Having cancer does not always mean having pain. For those with pain, there are many different kinds of medicines, different ways to receive the medicine, and non-drug methods that can relieve the pain you may have. You should not accept pain as a normal part of having cancer. When you are free of pain, you can sleep and eat better, enjoy the company of family and friends, and continue with your work and hobbies.
Important Facts About Cancer Pain Treatment
Only you know how much pain you have. Telling your doctor and nurse when you have pain is important. Not only is pain easier to treat when you first have it, but pain can be an early warning sign of the side effects of the cancer or the cancer treatment. Together - you, your nurse, and your doctor - can talk about how to treat your pain. You have a right to pain relief, and you should insist on it.
Here are some facts about cancer pain that may help answer some of your questions.
1. Cancer pain can almost always be managed.
There are many different medicines and methods available to control cancer pain. You should expect your doctor to seek all the information and resources necessary to make you as comfortable as possible. However, no one doctor can know everything about all medical problems. If you are in pain and your doctor suggests no other options, ask to see a pain specialist or have your doctor consult with a pain specialist. Pain specialists may be oncologists, anesthesiologists, neurologists, neurosurgeons, other doctors, a palliative care team, nurses, or pharmacists. A pain control team may also include psychologists, psychiatrists and social workers.
If you have trouble locating a pain program or specialist, contact a cancer center, a hospice, or the oncology department at your local hospital or medical center. The National Cancer Institute's (NCI) Cancer Information Service (CIS) and other organizations can give you a list of pain management facilities. The American Cancer Society (ACS) and other organizations may also be able to provide names of pain specialists, pain clinics, or programs in your area.
2. Controlling your cancer pain is part of the overall treatment for cancer.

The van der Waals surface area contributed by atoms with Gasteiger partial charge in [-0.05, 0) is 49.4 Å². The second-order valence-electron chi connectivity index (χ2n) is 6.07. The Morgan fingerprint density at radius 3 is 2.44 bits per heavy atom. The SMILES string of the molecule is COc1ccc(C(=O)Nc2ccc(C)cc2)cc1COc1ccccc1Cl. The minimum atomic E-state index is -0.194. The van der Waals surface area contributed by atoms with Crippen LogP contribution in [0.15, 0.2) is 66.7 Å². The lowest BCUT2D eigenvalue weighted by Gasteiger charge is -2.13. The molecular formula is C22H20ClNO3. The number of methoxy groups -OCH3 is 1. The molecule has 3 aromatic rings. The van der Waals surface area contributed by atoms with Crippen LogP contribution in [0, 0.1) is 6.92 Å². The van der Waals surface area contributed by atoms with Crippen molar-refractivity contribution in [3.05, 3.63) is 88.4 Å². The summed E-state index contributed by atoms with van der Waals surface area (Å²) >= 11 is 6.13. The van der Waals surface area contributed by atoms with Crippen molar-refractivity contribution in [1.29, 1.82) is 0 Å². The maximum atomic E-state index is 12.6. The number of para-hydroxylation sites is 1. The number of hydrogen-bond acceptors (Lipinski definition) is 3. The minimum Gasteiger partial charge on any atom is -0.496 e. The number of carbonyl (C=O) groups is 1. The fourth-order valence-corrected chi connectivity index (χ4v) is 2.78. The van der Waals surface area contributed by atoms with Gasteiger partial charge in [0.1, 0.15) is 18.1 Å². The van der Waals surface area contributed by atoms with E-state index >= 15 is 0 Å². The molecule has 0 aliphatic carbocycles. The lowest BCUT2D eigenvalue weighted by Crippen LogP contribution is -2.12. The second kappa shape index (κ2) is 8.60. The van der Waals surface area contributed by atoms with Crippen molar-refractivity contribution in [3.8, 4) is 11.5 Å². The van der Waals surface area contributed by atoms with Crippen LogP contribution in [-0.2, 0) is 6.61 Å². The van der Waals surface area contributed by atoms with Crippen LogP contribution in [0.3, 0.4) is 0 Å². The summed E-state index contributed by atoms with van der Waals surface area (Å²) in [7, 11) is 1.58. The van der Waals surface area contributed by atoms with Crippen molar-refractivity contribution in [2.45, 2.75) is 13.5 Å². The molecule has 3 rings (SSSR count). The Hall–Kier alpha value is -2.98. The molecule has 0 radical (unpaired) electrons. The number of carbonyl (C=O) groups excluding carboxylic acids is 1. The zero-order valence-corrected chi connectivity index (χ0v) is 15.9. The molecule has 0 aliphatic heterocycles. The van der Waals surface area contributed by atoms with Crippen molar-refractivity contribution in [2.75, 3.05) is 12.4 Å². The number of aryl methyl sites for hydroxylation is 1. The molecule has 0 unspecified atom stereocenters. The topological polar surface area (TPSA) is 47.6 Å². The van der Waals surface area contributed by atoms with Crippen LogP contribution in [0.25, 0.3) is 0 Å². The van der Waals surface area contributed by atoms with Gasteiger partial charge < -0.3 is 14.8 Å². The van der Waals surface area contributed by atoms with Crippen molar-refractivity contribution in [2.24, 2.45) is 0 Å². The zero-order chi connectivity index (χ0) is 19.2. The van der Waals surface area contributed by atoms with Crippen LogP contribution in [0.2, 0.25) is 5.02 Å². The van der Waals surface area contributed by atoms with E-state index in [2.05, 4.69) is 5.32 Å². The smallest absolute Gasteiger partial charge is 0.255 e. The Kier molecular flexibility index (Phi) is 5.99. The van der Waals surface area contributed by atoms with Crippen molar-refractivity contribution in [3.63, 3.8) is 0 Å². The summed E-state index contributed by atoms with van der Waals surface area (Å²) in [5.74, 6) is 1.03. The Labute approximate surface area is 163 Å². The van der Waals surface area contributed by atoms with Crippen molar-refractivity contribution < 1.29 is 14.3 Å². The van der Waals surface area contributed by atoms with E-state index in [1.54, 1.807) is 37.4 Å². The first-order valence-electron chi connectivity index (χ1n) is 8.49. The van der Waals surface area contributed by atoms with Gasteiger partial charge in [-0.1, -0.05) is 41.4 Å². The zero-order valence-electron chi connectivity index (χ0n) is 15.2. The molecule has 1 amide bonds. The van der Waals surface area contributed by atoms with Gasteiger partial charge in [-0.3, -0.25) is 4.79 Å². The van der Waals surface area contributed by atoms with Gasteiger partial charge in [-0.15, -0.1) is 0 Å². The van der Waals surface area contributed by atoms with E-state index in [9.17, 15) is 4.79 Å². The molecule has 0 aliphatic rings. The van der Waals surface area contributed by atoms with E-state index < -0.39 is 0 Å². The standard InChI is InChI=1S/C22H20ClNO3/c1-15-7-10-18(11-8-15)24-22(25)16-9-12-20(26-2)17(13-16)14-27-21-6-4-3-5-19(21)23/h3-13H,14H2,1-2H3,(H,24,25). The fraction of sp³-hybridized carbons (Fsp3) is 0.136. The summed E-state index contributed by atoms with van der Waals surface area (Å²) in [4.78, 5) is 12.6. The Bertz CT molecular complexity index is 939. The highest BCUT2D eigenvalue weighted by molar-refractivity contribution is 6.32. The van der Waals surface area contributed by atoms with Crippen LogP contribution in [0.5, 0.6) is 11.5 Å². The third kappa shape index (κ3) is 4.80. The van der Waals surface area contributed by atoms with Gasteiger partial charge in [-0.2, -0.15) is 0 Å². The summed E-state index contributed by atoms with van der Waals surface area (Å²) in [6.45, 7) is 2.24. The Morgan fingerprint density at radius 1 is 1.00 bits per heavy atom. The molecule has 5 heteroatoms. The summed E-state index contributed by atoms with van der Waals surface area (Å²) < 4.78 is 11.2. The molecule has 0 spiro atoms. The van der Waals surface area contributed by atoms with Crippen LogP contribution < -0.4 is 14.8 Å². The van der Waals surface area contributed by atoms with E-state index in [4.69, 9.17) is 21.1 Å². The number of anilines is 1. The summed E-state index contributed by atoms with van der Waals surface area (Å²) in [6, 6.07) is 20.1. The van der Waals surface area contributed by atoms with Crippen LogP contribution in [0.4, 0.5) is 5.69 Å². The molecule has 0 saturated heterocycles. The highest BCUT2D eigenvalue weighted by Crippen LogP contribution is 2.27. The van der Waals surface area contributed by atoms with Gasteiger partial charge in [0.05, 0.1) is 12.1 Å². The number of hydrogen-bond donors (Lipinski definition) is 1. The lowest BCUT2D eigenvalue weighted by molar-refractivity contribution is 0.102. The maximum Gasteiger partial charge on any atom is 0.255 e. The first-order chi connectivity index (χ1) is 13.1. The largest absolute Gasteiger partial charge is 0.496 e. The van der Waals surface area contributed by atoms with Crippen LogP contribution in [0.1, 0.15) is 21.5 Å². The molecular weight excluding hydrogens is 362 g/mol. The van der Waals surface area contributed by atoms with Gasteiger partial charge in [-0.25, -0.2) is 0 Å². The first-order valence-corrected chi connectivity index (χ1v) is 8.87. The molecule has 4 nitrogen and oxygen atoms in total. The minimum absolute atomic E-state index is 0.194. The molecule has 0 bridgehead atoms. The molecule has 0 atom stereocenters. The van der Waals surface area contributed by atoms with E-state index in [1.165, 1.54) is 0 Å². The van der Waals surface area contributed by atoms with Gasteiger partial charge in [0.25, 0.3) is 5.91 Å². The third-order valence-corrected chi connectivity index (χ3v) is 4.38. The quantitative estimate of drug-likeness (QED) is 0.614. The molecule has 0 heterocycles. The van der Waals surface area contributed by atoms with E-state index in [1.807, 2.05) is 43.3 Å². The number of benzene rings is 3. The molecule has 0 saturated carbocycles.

Your doctor wants and needs to hear about what works and what doesn't work for your pain. Knowing about the pain will help your doctor better understand how the cancer and cancer treatment are affecting your body. Discussions about pain will not distract your doctor from treating the cancer.
3. Preventing pain from starting or getting worse is the best way to control it.
Pain is best relieved when treated early. You may hear some people refer to this as "staying on top" of the pain. Do not try to hold off as long as possible between doses of pain medicine. Pain may get worse if you wait, and it may take longer, or require larger doses of your medicine to give you relief.
4. Telling the doctor or nurse about pain is not a sign of weakness.
You have a right to ask for pain relief. Not everyone feels pain in the same way. There is no need to be "stoic" or "brave" if you have more pain than others with the same kind of cancer. In fact, as soon as you have any pain, you should speak up. Remember, it is easier to control pain when it just starts rather than wait until it becomes severe.
5. People who take cancer pain medicines, as prescribed by the doctor, rarely become addicted to them.
Addiction is a common fear of people taking pain medicine. Such fear may prevent people from taking the medicine. The fear of addiction may cause family members to encourage you to "hold off" as long as possible between doses.
Addiction is defined by many medical societies as uncontrollable drug craving, seeking, and use. When opioids (also known as narcotics) - the strongest pain relievers available - are taken for pain, they rarely cause addiction as defined here. When you are ready to stop taking opioids, the doctor will gradually lower the amount of medicine you are taking. By the time you stop using it completely, the body will have had time to adjust. Talk to your doctor, nurse, or pharmacist about how to use pain medicines safely and about any concerns you have about addiction.
6. Most people do not get "high" or lose control when they take cancer pain medicines as prescribed by a doctor.
Some pain medicines can cause you to feel sleepy when you first take them. This feeling usually goes away within a few days. Sometimes you become drowsy because, with the relief of the pain, you are able to catch up on the sleep you missed when you were in pain. On occasion, people get dizzy or feel confused when they take pain medicines. Tell your doctor or nurse if this happens to you. Changing your dose or type of medicine can usually solve the problem.
7. Side effects from medicines can be managed or often prevented.
Most pain medicines may cause constipation, nausea and vomiting, or drowsiness. Your doctor or nurse can help you manage these side effects. These problems may go away after a few days of taking the medicine. Many side effects can be managed by changing the medicine or the dose or times when the medicine is taken. In some cases, additional medication is needed to minimize the side effects.
8. Your body does not become immune to pain medicine.
Stronger medicines should not be saved for "later." Pain should be treated early. It is important to take whatever medicine is needed. You do not need to save the stronger medicines for later. If your body gets used to the medicine you are taking, your medicine may not relieve the pain as well as it once did. This is called tolerance. Tolerance may be a problem with cancer pain treatment because of the length of time you are on the medicine. But the amount of medicine can be changed or other medicines can be added.
When pain is not treated properly, you may be:
When cancer pain is managed properly, you can: